Professor Kim Roberts told RTÉ radio’s Today with Sarah McInerney that though the virus can survive on some fabrics, it is for only a short amount of time.
If the virus dries out then it is “inactivated” and the nature of most fabrics means that they would dry it out quickly, she explained.
I don’t think fabric is at high risk of transmission. School uniforms would be very low risk.
“I don’t think fabric is at high risk of transmission. School uniforms would be very low risk,” she said based on data to date.
Prof Roberts acknowledged that she could see the logic of schools requesting that uniforms be washed every day, but she felt it was important to reassure parents who did not have the facilities to wash and dry uniforms daily that there was no evidence that clothing was a transmission risk.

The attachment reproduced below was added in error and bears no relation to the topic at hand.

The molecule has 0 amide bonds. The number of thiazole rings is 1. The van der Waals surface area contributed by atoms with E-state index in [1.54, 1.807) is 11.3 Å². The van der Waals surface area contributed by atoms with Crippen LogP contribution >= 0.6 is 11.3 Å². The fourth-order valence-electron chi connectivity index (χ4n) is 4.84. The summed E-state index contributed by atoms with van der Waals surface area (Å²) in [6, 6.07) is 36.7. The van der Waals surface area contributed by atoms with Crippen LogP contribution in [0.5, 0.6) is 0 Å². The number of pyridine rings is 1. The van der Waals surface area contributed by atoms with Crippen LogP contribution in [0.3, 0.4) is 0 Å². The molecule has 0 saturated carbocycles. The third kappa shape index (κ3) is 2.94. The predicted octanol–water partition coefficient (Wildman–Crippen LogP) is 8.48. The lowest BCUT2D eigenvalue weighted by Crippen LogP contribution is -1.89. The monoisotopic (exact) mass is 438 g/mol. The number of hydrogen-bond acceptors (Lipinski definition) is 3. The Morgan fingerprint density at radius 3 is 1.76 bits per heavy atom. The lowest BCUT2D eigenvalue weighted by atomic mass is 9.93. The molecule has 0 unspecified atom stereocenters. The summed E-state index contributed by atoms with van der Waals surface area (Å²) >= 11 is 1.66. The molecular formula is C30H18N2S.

If parents could not wash uniforms every day they were not putting their own children or other people’s children at risk, she said.
However, lunch boxes and pencil cases were a different matter and provided a greater risk, which was why it was important that there be no sharing of equipment within classrooms.
Items should be washed in a detergent which would deactivate the virus, she said.
Prof Roberts said that she believed the amount of the virus in schools “should be pretty low.”
This comes as the National Public Health Emergency Team (NPHET) is to consider issuing specific guidance for parents in relation to testing children for covid-19 next week.
Acting Chief Medical Officer Dr Ronan Glynn says significant work is being carried out on the protocols for testing ahead of children returning to schools.